Type 3 Chi-Nu

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Type 3 Chi-Nu
Japanese Type 3 Chi-Nu tank 1.jpg
A Type 3 Chi-Nu at the JGSDF Ordnance School in Tsuchiura, Japan
Place of origin Empire of Japan
Production history
Designed 1943
Produced 1944–1945
No. built 144 to 166[1][2]
Specifications
Weight 19 tonnes (21 tons)[3]
Length 5.64 m (18 ft 6 in)
Width 2.41 m (7 ft 11 in)
Height 2.68 m (8 ft 10 in)
Crew 5

Armor 12–50 mm
Main
armament
Type 3 75 mm tank gun (L/38)
Secondary
armament
1 x 7.7 mm Type 97 machine gun
Engine

Mitsubishi Type 100
21.7 L V-12 diesel
240 hp (179 kW) at 2,000 rpm

(12.63 hp/tonne)
Suspension Bell crank
Operational
range
210 km (130 mi)
Speed 39 km/h (24 mph)

Type 3 Medium Tank Chi-Nu (三式中戦車 チヌ, San-shiki chū-sensha Chi-nu?) ("Imperial Year 2603 Medium tank Model 10") was a medium tank of the Imperial Japanese Army in World War II. It was an improved version of the Type 97 Chi-Ha, incorporating a Type 3 75 mm tank gun, one of the largest Japanese tank guns during the war.

The Chi-Nu did not see combat during the war. All produced units were retained for the defence of the Japanese Homeland in case of an Allied invasion.

History and development[edit]

At the outbreak of the Pacific War, the Type 97 Chi-Ha and Type 95 Ha-Go designs comprised the mainstay of the armored units of the Imperial Japanese Army. As the war progressed, these tanks started to face significant challenges posed by Allied tanks. In the Burma and Philippines Campaigns, the firepower of the 57 mm cannon mounted on the Type 97 was proven to be insufficient against Allied tanks. The Imperial Japanese Army therefore developed the Type 1 47 mm tank gun which had higher armor penetrating power. This gun was mounted on Type 97 Shinhoto Chi-Ha and Type 1 Chi-He medium tanks.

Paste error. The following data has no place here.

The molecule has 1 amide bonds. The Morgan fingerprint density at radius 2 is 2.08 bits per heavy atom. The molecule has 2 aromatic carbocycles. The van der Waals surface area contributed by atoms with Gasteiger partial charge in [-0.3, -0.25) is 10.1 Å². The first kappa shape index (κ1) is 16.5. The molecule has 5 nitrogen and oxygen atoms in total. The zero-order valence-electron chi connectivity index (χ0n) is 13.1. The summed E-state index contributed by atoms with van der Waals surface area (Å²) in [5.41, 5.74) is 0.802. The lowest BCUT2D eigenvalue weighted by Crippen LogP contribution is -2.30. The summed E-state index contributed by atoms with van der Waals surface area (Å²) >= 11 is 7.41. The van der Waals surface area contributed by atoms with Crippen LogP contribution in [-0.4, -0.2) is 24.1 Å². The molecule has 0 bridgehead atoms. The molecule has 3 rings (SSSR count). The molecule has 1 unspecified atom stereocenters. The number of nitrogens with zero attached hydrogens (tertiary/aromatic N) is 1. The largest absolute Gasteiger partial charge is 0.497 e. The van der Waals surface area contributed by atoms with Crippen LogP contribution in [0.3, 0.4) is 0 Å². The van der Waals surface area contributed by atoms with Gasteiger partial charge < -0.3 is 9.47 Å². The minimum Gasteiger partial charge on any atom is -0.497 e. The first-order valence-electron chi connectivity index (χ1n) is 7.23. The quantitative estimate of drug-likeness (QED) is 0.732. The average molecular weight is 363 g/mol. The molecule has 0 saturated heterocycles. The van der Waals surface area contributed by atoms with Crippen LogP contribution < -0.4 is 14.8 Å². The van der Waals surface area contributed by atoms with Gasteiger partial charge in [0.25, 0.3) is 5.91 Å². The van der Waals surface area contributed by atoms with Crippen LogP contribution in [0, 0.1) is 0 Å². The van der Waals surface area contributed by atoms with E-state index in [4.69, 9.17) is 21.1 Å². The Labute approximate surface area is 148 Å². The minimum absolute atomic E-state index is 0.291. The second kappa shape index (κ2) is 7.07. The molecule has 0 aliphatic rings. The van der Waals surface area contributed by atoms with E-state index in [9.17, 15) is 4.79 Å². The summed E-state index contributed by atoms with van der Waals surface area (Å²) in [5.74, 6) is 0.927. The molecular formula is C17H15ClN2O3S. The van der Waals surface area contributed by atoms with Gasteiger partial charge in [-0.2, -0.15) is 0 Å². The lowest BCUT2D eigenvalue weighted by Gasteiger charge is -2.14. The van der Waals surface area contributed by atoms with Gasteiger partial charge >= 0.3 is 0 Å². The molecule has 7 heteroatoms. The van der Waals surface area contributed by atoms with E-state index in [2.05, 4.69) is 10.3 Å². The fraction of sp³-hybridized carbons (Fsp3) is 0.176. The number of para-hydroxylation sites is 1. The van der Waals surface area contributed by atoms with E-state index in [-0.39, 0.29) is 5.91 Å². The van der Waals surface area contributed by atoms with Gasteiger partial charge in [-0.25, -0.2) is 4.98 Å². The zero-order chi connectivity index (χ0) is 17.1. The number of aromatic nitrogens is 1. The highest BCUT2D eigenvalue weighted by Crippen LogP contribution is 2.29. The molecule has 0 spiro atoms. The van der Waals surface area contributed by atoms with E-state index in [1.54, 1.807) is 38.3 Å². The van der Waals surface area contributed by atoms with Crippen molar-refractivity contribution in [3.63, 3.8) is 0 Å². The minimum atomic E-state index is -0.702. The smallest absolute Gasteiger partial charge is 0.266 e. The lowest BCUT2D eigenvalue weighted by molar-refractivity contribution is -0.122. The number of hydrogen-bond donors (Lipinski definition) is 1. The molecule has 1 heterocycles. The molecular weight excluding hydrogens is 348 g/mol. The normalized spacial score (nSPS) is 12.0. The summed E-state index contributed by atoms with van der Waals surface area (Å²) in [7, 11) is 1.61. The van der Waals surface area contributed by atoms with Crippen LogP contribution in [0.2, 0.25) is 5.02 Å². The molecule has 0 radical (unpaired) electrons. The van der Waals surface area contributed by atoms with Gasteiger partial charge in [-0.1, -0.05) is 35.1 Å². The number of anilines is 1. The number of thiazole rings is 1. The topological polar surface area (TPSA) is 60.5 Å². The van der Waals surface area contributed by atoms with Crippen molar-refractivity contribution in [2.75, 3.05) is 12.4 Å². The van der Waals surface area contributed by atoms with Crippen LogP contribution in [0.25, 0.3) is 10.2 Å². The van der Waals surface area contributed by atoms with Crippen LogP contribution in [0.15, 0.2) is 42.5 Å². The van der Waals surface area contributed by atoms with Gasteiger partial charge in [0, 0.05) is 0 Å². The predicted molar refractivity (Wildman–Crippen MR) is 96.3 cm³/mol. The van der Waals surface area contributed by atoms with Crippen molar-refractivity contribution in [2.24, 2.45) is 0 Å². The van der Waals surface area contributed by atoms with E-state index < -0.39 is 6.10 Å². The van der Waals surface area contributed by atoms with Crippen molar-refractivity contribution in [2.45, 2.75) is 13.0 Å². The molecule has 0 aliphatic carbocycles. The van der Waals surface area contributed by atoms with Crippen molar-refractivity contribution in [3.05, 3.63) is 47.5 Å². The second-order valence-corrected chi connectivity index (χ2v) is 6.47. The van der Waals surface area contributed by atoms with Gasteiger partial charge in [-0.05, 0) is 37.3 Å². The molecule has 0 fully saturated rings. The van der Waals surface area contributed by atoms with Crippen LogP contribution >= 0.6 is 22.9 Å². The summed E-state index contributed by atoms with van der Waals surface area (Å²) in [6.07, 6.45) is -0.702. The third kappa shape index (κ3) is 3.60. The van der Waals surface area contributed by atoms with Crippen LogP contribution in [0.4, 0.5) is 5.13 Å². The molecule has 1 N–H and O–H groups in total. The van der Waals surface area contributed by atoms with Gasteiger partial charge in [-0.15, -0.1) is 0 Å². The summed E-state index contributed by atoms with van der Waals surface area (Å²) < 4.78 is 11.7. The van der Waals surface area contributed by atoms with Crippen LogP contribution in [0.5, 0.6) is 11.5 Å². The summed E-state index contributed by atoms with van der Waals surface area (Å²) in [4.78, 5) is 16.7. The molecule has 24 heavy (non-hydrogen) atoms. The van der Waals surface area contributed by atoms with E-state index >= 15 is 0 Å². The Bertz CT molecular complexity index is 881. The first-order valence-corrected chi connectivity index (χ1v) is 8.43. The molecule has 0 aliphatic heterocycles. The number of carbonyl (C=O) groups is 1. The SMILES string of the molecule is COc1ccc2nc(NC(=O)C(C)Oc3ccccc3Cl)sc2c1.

At the later stage of the war, large numbers of American M4 Sherman tanks arrived at the front line and put new pressure on Japanese armored forces. The Imperial General Headquarters (大本営 Daihon'ei) decided to develop a new tank to counter the enemy threat as well as a replacement for the Type 97 and Type 95.

The Army Technical Bureau had been working on the Type 4 Chi-To medium tank as the counter to the M4 Sherman, but there were problems and delays in the program. As a result a stopgap tank was required. The Type 3 medium tank Chi-Nu was developed to cope with the M4 Sherman.[4] Work on the Type 3 Chi-Nu started in May 1943 and was finished by October. The low priority given to tank production by 1943 meant that the Type 3 did not actually enter production until 1944, by which time raw materials were in very short supply, and much of Japan's industrial infrastructure had been destroyed by American strategic bombing.[5]

Type 3 Chi-Nu tank production line, 1945

A total of 144 to 166 units were produced by the war's end.[1][2] The Type 3 Chi-Nu was the last tank that was fielded by the Imperial Japanese armed forces, and was still in production at the end of the war.[4]

Design[edit]

Armor and Protection[edit]

Side view of Type 3 Chi-Nu